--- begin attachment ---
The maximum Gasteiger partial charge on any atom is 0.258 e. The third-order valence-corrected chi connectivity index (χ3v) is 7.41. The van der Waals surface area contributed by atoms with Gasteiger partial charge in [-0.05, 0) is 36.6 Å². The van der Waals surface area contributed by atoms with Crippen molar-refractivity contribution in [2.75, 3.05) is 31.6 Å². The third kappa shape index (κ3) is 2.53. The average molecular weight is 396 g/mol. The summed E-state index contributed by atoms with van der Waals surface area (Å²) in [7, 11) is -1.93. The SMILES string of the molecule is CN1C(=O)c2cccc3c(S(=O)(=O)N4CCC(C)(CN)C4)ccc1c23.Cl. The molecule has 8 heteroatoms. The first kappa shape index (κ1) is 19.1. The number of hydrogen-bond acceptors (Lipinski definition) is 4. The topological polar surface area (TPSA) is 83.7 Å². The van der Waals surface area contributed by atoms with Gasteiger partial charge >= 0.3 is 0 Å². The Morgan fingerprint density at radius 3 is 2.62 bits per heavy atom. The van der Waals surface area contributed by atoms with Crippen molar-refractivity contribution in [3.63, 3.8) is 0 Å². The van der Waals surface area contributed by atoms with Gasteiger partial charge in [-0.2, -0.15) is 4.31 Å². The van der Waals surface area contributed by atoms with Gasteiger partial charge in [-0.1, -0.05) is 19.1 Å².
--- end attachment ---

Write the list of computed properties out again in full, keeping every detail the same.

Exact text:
The maximum Gasteiger partial charge on any atom is 0.258 e. The third-order valence-corrected chi connectivity index (χ3v) is 7.41. The van der Waals surface area contributed by atoms with Gasteiger partial charge in [-0.05, 0) is 36.6 Å². The van der Waals surface area contributed by atoms with Crippen molar-refractivity contribution in [2.75, 3.05) is 31.6 Å². The third kappa shape index (κ3) is 2.53. The average molecular weight is 396 g/mol. The summed E-state index contributed by atoms with van der Waals surface area (Å²) in [7, 11) is -1.93. The SMILES string of the molecule is CN1C(=O)c2cccc3c(S(=O)(=O)N4CCC(C)(CN)C4)ccc1c23.Cl. The molecule has 8 heteroatoms. The first kappa shape index (κ1) is 19.1. The number of hydrogen-bond acceptors (Lipinski definition) is 4. The topological polar surface area (TPSA) is 83.7 Å². The van der Waals surface area contributed by atoms with Gasteiger partial charge >= 0.3 is 0 Å². The Morgan fingerprint density at radius 3 is 2.62 bits per heavy atom. The van der Waals surface area contributed by atoms with Crippen molar-refractivity contribution in [3.63, 3.8) is 0 Å². The van der Waals surface area contributed by atoms with Gasteiger partial charge in [-0.2, -0.15) is 4.31 Å². The van der Waals surface area contributed by atoms with Gasteiger partial charge in [-0.1, -0.05) is 19.1 Å².